That said, I was a little underwhelmed when I first clapped eyes on the menu, with the starters looking particularly predictable: it was like going into an Indian restaurant and seeing page after page of biryanis and kormas spread in front of you. Despite it being a fairly long list, there was nothing on there that I liked the look of, so I decided to go off-piste and asked our waiter whether he could bring me a starter portion of gnochetti with pesto.
Part of my reasoning had been to see how the waiter reacted to an unusual request (he never batted an eyelid), but another part of my thought process was that, along with risotto, steak tartare and soufflé, gnocchi is one of those dishes that is a great guide to the competence of the kitchen. And this was a pass with flying colours: not only were the gnochetti perfect, but so was the freshly made and gorgeous pesto, infused with whole pine seeds.
Sara’s boring-sounding potted shrimps turned out to be even more of a revelation. We had both envisaged the sort of traditional cold dish you might get at a Rick Stein restaurant, but this was a million miles from such dull-but-worthy fodder. Instead, she was served a small ramekin of piping hot prawns that had been sautéed in butter with onions, mushrooms, garlic, dry sherry, white pepper and cream, which made for a gloriously layered combination. Piccolo Mondo is known for its fish, and this dish was marked as a house speciality – which was certainly a worthy description for this hugely enjoyable dish.
Indeed, despite being relatively compact, Sara’s starter was so filling she wasn’t able to eat all her main course, veal Milanese, which came served over linguine in a tomato sauce. Though it had none of the wow factor provided by her starter, this breadcrumbed and battered escalope was a competently executed traditional dish that was undeniably solid. My main course of cacciucco, which is a sort of Tuscan bouillabaisse, turned out to be several notches better than solid, with huge chunks of perfectly cooked monkfish fighting for bowl space with calamari, mussels, langoustines and a gloriously intense fish soup. This alone was worth travelling here for.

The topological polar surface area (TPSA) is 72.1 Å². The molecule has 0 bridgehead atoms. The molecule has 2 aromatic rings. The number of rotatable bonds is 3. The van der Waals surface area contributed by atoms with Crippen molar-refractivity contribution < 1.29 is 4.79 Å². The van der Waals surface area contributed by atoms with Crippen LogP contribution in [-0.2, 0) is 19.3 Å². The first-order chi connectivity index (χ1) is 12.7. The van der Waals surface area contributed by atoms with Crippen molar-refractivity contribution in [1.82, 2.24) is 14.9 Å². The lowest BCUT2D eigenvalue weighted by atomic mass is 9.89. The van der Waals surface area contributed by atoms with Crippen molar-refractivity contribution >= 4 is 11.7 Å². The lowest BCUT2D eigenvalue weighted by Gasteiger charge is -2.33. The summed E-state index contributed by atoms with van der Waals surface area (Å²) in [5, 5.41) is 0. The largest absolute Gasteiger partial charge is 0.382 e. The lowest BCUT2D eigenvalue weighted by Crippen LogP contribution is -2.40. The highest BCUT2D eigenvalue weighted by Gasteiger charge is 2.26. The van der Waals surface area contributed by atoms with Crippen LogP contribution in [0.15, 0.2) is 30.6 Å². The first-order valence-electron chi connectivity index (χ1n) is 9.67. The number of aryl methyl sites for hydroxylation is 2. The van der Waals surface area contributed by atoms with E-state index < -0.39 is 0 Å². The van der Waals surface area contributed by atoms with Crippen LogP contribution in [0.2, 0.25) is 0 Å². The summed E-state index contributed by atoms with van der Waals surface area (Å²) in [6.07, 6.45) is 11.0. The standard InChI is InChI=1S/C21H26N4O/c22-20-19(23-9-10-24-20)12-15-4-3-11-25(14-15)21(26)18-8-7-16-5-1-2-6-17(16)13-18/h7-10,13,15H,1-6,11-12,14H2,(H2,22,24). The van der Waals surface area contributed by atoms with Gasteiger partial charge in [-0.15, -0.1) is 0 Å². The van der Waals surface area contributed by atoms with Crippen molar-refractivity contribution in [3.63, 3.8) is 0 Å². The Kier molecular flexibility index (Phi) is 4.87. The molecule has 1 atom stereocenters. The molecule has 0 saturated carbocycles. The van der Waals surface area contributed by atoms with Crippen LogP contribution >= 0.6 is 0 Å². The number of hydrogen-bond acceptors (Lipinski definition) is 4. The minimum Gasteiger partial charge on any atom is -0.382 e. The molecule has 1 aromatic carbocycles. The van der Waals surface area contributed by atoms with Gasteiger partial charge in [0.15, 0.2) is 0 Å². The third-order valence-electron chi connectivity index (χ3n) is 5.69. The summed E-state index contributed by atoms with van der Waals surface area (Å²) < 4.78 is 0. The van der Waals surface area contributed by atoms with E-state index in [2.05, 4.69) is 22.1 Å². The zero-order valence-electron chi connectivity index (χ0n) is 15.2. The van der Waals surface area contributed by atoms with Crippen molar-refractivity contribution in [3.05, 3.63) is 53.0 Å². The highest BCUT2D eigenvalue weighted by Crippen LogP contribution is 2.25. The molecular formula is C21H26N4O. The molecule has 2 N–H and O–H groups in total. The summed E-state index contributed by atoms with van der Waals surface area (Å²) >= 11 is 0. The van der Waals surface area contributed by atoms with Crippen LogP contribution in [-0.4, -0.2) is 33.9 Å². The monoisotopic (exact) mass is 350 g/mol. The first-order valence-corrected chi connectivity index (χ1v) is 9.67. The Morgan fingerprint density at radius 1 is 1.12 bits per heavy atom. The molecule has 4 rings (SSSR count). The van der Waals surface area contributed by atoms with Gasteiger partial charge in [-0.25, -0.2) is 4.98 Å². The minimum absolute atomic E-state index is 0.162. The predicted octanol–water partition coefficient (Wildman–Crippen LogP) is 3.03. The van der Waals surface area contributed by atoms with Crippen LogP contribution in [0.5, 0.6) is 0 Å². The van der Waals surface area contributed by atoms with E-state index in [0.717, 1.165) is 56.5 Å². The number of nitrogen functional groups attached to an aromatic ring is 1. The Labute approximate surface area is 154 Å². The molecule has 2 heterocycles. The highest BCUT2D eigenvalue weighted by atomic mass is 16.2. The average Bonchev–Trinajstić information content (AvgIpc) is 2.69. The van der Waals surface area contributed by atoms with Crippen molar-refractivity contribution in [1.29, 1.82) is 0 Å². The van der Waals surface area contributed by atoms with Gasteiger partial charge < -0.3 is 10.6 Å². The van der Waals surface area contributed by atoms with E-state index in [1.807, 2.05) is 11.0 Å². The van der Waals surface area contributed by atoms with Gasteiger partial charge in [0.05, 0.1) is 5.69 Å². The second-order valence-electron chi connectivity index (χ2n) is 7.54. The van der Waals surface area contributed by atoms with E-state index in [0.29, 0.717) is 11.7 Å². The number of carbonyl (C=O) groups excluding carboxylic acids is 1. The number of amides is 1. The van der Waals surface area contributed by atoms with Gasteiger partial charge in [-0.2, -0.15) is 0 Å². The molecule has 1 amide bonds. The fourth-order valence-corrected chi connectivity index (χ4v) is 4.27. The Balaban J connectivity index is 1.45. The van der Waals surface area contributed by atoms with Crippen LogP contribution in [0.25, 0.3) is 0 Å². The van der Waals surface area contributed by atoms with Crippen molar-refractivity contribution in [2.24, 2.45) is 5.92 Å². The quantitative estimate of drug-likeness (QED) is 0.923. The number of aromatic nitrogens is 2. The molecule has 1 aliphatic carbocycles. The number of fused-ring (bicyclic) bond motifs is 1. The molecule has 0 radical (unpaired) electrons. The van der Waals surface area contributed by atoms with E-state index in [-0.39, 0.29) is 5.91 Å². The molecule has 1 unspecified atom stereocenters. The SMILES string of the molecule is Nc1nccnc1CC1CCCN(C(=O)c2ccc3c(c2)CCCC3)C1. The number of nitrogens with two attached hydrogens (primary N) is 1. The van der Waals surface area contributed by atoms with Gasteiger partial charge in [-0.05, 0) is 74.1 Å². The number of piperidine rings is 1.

We rounded off with a tiramisu that tasted as though the chef had forgotten to add the Marsala wine and a voluminous panna cotta with cherries. These were two perfectly acceptable dishes that easily passed muster, but which had promised so much more.
All in all, we were quietly impressed by Piccolo Mondo. The menu may be half the size of War and Peace, it’s not even on the same page as cheap, some of the waiters can effect a slightly irritating and imperious air, and the otherwise comfortable dining area has some dodgy Italian-themed kitsch paintings and squadrons of (fully armed) Venus De Milos cluttering up the place. But there’s a genuine family feel to the place and the food has the capacity to really bowl you over.
In short, by the time we left I had realised why the place is constantly full, and why it may just be time to go back and pay due homage to Barga.
344 Argyle Street, Glasgow (0141-248 2481, www.piccolomondo.co.uk)
Three-course set menu £27.50 Starters £5.50-£12.50 Main courses £15.50-£27.50 Puddings £5 (cheese £7.50)